Written by Shawna Wingert of Different by Design Learning
After ten years of homeschooling, there is one thing I know to be true.
I am most likely to doubt, question and fear my own ability as a homeschool mom in the middle of the night.
Last night was no exception.
Having some trouble getting back to sleep, I began to go through the previous day in my head.
My son’s resistance to writing.
The video we watched on YouTube instead of doing the actual history assignment.
The to-do list left undone at the end of the day.
As I tossed and turned, one familiar question haunted me.
Am I doing enough for these children?
I know I am not alone in asking this, nor is this a new question. Over the past decade, I know I have asked it hundreds, if not thousands of times.
It’s a question that comes up at every homeschool get-together and in every homeschool mom Facebook group.
We carefully ask other moms what they think. We worry they don’t really understand our realities when they tell us we are doing well and it will be okay.
We wonder, when we hear about a new curriculum or book list.
We whisper it to ourselves on the days when things don’t go as planned.
Am I doing enough?
One of the most challenging aspects of being a homeschool mom, for me, is feeling like I never really know how well I am doing.
At all my other jobs, I had a boss. I had performance appraisals. I had a sense of what right looked like and how well I was doing.
Homeschooling gives us none of that.
And yet, the longer I educate my own children, the more I am finding ways to answer this question, when it rears its ugly head.
Am I doing enough in our homeschool?
If you struggle with this same sense of not knowing, I want to encourage you today that you are not alone.
In fact, I have never met a homeschool mom who didn’t wonder, at least sometimes, if her efforts would be enough to successfully educate her children.
When this question creeps up, this is what helps me most.
Stop Asking, “Does this count?”
It is so easy to feel like I am not doing enough in our homeschool when I am concerned about what “counts” as learning and what doesn’t.
For example, it’s easy to feel like my son taking a quiz or completing a worksheet “counts,” because it looks more like the public school model that so many of us grew up in.
But what about the Batman graphic novel he was obsessed with all day, or the Geography Now YouTube video we watched, with its tongue in cheek look at what defines the 50 states? Do these count?
While I am still prone to worry, I have learned that if I am asking if something counts, it usually does.
Learning is an element of almost everything we do, in life and in homeschool. It’s easy to see it when I take a step back and really think about the skills my children are practicing.
The graphic novel allowed him to practice reading and think about story. The video sparked an interesting conversation about northern states and political divides.
I could go on and on, but essentially, instead of asking if something counts as learning, I ask, “What did my children learn from this activity?”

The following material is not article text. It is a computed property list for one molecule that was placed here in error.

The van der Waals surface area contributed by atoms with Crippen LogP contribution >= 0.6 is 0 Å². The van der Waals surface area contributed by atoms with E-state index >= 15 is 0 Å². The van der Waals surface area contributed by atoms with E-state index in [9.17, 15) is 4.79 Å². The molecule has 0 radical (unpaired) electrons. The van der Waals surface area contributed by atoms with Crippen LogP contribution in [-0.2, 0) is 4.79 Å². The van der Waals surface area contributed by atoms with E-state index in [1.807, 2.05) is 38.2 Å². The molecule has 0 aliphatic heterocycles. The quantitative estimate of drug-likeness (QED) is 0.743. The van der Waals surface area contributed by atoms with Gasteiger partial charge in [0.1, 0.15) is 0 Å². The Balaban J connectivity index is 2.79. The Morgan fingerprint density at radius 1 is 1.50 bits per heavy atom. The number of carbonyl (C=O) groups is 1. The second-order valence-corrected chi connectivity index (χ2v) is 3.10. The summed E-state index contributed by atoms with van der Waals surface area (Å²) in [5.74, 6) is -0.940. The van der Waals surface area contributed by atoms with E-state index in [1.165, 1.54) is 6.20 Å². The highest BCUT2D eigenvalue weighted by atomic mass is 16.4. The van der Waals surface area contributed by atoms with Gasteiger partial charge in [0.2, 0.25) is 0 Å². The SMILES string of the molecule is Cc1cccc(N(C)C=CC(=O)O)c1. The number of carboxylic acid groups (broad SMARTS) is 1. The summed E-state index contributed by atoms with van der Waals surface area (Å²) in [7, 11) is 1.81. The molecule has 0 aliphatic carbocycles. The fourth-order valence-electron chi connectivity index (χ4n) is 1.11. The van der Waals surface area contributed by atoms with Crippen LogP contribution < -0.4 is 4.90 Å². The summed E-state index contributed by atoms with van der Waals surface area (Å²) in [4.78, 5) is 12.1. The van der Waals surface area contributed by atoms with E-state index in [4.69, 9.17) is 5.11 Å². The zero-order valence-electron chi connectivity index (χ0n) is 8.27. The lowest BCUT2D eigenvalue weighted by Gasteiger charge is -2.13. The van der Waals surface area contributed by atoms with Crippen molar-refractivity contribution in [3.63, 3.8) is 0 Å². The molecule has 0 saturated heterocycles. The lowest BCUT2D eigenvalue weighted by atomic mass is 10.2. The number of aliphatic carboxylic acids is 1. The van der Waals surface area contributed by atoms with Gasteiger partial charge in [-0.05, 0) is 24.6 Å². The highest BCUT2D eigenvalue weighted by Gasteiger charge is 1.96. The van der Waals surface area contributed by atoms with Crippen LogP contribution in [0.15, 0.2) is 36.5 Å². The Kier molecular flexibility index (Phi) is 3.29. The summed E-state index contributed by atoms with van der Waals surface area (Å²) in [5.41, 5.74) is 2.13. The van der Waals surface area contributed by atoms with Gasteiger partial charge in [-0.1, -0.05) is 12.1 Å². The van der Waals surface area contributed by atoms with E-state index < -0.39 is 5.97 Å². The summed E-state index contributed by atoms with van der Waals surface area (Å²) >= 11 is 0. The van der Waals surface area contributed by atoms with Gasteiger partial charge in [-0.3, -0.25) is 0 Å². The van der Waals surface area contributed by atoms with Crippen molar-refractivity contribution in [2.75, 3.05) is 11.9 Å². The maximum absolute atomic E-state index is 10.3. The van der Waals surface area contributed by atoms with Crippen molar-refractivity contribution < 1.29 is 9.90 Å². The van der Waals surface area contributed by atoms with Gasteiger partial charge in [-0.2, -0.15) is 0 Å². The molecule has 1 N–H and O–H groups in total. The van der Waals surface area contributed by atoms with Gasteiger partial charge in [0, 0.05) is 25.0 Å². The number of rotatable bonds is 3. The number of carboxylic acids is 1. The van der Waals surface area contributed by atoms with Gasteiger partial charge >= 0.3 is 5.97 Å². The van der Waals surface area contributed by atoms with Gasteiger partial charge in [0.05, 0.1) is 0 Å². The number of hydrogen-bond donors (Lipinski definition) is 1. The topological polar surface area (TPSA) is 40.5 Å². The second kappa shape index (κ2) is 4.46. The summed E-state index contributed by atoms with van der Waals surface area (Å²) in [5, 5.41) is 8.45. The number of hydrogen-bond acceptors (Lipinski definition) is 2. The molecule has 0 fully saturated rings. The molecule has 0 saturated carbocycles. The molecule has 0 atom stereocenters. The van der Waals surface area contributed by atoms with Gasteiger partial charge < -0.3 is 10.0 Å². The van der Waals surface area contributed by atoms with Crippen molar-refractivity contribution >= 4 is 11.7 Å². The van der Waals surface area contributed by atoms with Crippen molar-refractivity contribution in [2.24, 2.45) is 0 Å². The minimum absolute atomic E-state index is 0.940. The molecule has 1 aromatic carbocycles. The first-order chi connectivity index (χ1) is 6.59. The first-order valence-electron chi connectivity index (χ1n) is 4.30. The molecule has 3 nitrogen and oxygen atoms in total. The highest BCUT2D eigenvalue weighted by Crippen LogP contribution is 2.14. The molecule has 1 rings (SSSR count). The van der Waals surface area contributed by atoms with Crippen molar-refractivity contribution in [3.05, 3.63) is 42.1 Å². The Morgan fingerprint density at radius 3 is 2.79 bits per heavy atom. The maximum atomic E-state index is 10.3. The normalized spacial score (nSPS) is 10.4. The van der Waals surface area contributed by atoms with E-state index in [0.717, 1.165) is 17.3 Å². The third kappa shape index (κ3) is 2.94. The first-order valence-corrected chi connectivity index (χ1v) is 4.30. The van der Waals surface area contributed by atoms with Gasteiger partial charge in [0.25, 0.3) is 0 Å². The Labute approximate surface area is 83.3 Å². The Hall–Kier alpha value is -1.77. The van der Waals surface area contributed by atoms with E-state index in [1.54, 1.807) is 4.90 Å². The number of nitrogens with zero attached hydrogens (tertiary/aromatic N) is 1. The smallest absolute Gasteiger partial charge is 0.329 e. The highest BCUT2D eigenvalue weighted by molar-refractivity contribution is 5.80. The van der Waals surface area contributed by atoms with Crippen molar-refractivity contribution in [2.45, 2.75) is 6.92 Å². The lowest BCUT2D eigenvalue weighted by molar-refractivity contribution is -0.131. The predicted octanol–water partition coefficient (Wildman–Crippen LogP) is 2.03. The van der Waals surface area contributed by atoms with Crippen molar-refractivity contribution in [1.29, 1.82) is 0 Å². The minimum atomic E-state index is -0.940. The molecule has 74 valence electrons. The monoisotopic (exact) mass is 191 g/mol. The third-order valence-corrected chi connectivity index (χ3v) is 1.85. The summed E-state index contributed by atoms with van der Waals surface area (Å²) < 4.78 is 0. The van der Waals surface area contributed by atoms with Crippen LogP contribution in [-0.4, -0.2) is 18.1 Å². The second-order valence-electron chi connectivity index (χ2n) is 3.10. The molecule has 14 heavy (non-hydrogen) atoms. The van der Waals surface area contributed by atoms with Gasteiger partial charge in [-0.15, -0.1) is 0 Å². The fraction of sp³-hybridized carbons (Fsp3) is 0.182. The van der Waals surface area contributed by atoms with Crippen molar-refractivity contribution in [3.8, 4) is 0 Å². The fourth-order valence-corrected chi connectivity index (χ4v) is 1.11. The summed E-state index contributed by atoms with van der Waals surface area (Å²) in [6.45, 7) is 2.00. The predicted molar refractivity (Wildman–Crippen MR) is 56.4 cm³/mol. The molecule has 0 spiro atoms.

Establish a daily minimum.
This has evolved considerably over the past few years, but it is genuinely making a difference in our homeschool.
At the beginning of the school year, I define what I think are the most important things we need to accomplish everyday (and not just academically). This list of no more than five things becomes my minimum expectation for our days.
Below is my “even if nothing else happens, I will consider this enough” daily list for this year for my youngest son.
- Audiobook and read to mom
- Sensory activity or rock climbing
- CTC Math – one 5 minute lesson
- Current events discussion
- One item from weekly list
In addition to our daily plan, I create a weekly list of ideas and activities to add to the above. We only add an item from the weekly list if we are in a good place and able to take on more (which, if I’m honest, is about 50% of the days).
Here is a picture of my plans for last week.
The daily list of requirements helps me start the day with a sense of things being doable from the start, instead of behind before we even get started.
Most important, it feels like enough.
Accept that resistance will come.
It is really, really hard to not take my sons’ resistance to learning personally, especially when I have worked hard to prepare an activity or define our plans for the day. Their resistance often triggers guilt and leads to be me being up in the middle of the night asking if I am doing enough.
But the truth is that resistance and not wanting to do something that is required of us is a part of learning. It is a part of homeschooling.
Accepting this reality helps me feel like what we are accomplishing, even in the midst of some resistance, matters.
(This has been such a struggle for my kids and for me over the years that I have put together an entire parent’s guide to on this topic. If you’d like more help in this area, you can get a free copy of it here.)
Know that it all adds up.
I have to remind myself of this over and over again, but I know it to be true.
After all these years, I can see that all the small decisions, the seemingly unfocused afternoons, the audiobooks listened to in the car, the visits to the zoo, the conversations over the dinner table, the rock climbing lessons and yes, the worksheets and math lessons done on the computer – it all adds up.
It all adds up to a well-rounded and effective education.
It adds up to more than enough.
What’s Your Homeschool Mom Personality? Take Jamie’s quiz now and receive a free personality report to help you organize your homeschool based on what your personality type needs most!